This lab is a refresher to the finite state machines that you learned in EE 271 by designing a parking lot
Laboratory Design Kits
We will use the DE1-SoC development board that you used in EE 271. Please pick up your lab kit from
the EE store.
Using Quartus II Software
The Quartus II web edition release 17.0 is preloaded on the machines in the department, and you can do
all the work on these PCs. However, if you have a PC of your own that you would like to use, you can
install the software for free. To install the software, go to
http://fpgasoftware.intel.com/17.0/?edition=lite&platform=windows&download_manager=dlm3 , choose
version 17.0 from the top drop-down menu, download the free web edition and install it. Note that you
will have to register to be able to download the software. The file to download is the 5.8 GB tar file under
the “Combined files” tab. Extract the tar file using a program like 7-zip and run the QuartusLiteSetup17.0-windows.exe file. When it asks for the components to install, make sure you select each of these:
Quartus Prime Lite Edition (Free)
Devices: Cyclone V
ModelSim: Intel FPGA Starter Edition (Free)
When the software is done, make sure to install the USBblaster driver. Run Quartus next, and if asked
about licensing just run the software (we use the free version, so no license required).
NOTE: If you have trouble accessing the website to download the software, you can download it from
this google drive. (you need to login using your netID)
Task 0: Warm up exercise on Quartus and ModelSim
This task is a refresher on creating a Quartus project, writing a SystemVerilog program and simulating
it in ModelSim. You can skip this task if you do not need a refresher.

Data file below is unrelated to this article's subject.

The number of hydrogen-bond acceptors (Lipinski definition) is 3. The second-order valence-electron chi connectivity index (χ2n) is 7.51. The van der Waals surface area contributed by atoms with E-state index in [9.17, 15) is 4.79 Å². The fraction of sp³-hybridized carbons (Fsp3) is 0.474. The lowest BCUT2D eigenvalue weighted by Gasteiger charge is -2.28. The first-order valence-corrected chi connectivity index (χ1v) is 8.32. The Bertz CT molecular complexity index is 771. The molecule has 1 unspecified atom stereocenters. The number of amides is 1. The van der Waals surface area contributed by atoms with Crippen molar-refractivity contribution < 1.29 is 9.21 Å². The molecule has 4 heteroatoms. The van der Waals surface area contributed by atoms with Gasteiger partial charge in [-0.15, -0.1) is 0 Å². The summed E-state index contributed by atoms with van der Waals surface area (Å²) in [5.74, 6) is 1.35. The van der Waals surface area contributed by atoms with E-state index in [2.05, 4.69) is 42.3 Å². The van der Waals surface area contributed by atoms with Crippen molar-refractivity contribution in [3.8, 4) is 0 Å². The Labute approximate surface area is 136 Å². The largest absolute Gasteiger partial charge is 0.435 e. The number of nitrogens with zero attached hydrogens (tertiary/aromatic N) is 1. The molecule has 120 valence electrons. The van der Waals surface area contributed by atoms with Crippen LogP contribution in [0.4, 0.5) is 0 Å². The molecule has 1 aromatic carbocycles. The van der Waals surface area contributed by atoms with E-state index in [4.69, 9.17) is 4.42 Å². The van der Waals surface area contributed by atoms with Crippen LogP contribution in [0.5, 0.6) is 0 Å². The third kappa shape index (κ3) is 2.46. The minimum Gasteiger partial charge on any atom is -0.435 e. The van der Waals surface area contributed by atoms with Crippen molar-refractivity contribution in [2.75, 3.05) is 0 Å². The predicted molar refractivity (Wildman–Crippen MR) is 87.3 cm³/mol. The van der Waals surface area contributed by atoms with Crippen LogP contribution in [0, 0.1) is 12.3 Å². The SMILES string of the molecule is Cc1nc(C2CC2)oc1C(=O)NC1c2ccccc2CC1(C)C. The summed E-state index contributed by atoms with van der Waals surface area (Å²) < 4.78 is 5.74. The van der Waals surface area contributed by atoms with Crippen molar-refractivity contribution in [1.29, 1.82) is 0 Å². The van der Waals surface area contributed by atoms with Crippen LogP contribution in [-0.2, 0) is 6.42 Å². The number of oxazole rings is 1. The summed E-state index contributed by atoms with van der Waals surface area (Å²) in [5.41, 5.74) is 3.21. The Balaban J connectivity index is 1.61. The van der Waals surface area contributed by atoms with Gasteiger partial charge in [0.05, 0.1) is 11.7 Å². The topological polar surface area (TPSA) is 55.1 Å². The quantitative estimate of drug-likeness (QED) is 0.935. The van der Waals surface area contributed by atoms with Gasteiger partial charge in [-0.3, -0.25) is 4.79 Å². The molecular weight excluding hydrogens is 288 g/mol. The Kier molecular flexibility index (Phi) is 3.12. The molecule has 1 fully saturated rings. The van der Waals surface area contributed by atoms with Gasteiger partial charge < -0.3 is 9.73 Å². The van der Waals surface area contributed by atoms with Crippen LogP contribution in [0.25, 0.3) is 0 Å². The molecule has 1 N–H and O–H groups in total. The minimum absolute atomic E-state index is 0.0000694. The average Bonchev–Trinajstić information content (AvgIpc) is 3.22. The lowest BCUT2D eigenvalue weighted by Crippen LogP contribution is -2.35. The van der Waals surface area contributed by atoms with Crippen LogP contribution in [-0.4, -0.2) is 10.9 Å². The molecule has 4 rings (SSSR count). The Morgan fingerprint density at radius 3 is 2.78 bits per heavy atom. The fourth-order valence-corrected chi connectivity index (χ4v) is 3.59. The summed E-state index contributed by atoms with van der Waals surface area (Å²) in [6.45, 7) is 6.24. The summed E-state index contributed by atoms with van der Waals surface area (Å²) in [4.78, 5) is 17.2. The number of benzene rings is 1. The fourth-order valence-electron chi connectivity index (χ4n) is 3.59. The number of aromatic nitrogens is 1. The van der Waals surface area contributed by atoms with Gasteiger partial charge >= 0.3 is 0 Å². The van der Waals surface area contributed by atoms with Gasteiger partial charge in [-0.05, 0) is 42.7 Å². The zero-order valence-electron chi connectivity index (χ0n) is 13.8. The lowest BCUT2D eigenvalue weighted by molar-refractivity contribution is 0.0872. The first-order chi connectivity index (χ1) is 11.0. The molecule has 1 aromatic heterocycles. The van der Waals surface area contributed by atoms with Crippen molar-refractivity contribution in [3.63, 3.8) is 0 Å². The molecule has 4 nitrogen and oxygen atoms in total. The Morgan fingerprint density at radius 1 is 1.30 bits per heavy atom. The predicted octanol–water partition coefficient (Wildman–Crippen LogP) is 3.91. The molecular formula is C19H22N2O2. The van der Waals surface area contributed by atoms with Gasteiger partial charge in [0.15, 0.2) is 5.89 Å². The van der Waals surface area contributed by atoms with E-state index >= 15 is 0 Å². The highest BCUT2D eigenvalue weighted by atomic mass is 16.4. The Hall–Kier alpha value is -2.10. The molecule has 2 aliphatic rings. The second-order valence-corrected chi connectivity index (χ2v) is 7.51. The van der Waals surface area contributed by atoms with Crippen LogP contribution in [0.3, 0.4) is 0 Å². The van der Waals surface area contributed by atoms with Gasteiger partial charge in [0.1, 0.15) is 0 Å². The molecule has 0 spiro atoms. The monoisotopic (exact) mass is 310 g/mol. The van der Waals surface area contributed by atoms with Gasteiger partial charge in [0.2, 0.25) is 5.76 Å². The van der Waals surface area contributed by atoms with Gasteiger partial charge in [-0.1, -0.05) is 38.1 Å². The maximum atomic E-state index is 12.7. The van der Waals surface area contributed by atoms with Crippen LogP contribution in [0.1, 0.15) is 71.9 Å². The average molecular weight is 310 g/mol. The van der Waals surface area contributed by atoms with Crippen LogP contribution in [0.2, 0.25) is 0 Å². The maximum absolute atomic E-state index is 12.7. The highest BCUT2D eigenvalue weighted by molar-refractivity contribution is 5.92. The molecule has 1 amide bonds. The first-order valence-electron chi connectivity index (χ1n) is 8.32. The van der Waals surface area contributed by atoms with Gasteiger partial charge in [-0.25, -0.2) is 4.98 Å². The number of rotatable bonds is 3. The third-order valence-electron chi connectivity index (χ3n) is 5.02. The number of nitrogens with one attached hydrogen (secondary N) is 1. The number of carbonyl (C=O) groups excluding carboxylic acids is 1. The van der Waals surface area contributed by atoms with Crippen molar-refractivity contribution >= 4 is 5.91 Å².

For this task, follow along a series of video tutorials that will walk you through the steps of creating a full
adder using SystemVerilog and simulating the design in ModelSim. For your reference, the source code
used in the tutorials is in the appendix of this document.
Please follow the tutorials in the following order:
1. Launch the Quartus Prime software.
2. Create a project from scratch. Please follow the steps in the following videos and use the same
project name as in the video
3. Implement the full adder using SystemVerilog and simulate it using ModelSim. Please follow the
following video: Please note that in the video when it refers to compiling the project for the first
time, it may give you a compilation error. If you run the video for few more seconds it’ll tell you
about setting the top level modules so that the program compiles.
3. Mapping a SystemVerilog design to an FPGA.
5. Loading the design onto the FPGA. Please follow the steps in the following video and test your
full adder on the DE1_SoC board and verify that it matches the truth table.
After completing this task, you should create future projects in a similar fashion and use SystemVerilog
and ModelSim accordingly.
Parking Lot Occupancy Counter
Consider a parking lot with a single entry and exit gate. Two pairs of photo sensors are used to monitor
the activity of cars, as shown in Figure 1. When an object is between the photo transmitter and the photo
receiver, the light is blocked, and the corresponding output is asserted to 1. By monitoring the events of